Leaders in logistics unpack risk resilience


Logistics risk resilience advice ahead of next week


The business environment in South Africa is fraught with risks. Now that the elections are looming, experts in the logistics industry are urging companies to put measures in place to ensure that they can mitigate any risk and uncertainty that may ensue.

The last four years have been categorised by risk on the part of South African companies. First came COVID-19. Then, the July 2021 riots, which saw widespread civil unrest in the KwaZulu-Natal and Gauteng provinces, marked by rampant looting and violence. Businesses were forced to shut down, and employees stayed home for safety reasons. The economic damage was estimated at R50 billionby the Consumer Goods Council of South Africa.


Then, in 2022, KwaZulu-Natal experienced severe flooding. This was the province’s most devastating natural disaster on record, resulting in significant loss of life, extensive damage to homes and infrastructure, and a staggering economic impact. Estimated losses totalled R36 billion².



The impact on the logistics sector was immense. City Logistics, a leading privately-owned logistics company in South Africa, saw a 31% decrease in volumes as a result of the riots and a 37% decrease in volumes as a result of the floods.

Yet, a month after the riots, City Logistics managed to normalise their operation and despite damage to road infrastructure, the month following the floods, the company operated effectively. But how was this achieved?


According to Ryan Gaines, CEO of City Logistics, it’s all about preparation. “When facing risks like political turmoil, natural disasters, and social unrest, businesses must ready themselves for unexpected challenges. Preparation is key to reducing both financial losses and personal impacts. This is something that the logistics industry, a critical backbone supporting key sectors, has learnt over the years,” he notes.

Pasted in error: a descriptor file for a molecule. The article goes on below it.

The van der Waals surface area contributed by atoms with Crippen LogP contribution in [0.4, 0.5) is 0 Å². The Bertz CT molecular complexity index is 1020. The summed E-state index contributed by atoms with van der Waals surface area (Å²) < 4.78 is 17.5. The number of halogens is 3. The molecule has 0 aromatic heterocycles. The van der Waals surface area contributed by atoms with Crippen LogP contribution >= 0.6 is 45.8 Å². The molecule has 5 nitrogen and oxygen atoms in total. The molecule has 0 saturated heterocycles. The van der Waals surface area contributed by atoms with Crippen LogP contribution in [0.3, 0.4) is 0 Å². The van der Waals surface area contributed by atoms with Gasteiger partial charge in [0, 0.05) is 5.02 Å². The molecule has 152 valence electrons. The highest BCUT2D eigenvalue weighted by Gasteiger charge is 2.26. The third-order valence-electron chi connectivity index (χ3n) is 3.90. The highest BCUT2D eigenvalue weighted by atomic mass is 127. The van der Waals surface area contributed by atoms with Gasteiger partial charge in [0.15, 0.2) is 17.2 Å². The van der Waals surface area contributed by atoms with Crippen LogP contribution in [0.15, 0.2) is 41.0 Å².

What can companies learn from the logistics industry? The first thing is that, in order to mitigate risks, companies should compile a Business Continuity Plan (BCP), which establishes protocols and creates prevention and recovery systems for unforeseen circumstances. Each scenario may differ, but the BCP works on building protocols and structure to ensure businesses are prepared for all types of unrest and uncertainty.


Just this week, the All Truck Drivers Forum and Allied SA (ATDF-SA) threatened a national shutdown for Monday, May 20, urging all truckers to "down tools" until the government addresses its demands to remove foreigners from the trucking industry. Although the shutdown has since been suspended, City Logistics advises both logistics businesses and passenger drivers to assess affected routes and areas previously impacted by similar events. They should check with local authorities for any incidents before sending trucks or driving into these areas.


During times of unrest or uncertainty, businesses also need to prioritise open and clear communication across the company. If employees can't reach work safely – due to reasons like riots, floods, or COVID-19 – they should be able to work from home with full access to company software and tools.


Finally, during times of increased risk, companies should ensure that staff members have emergency contact numbers and access to additional security for their protection.




  1. https://pmg.org.za/committee-meeting/33438/

  2. https://www.wits.ac.za/news/latest-news/general-news/2023/2023-04/the-2022-durban-floods-were-the-most-catastrophic-yet-recorded-in-kwazulu-natal.html 

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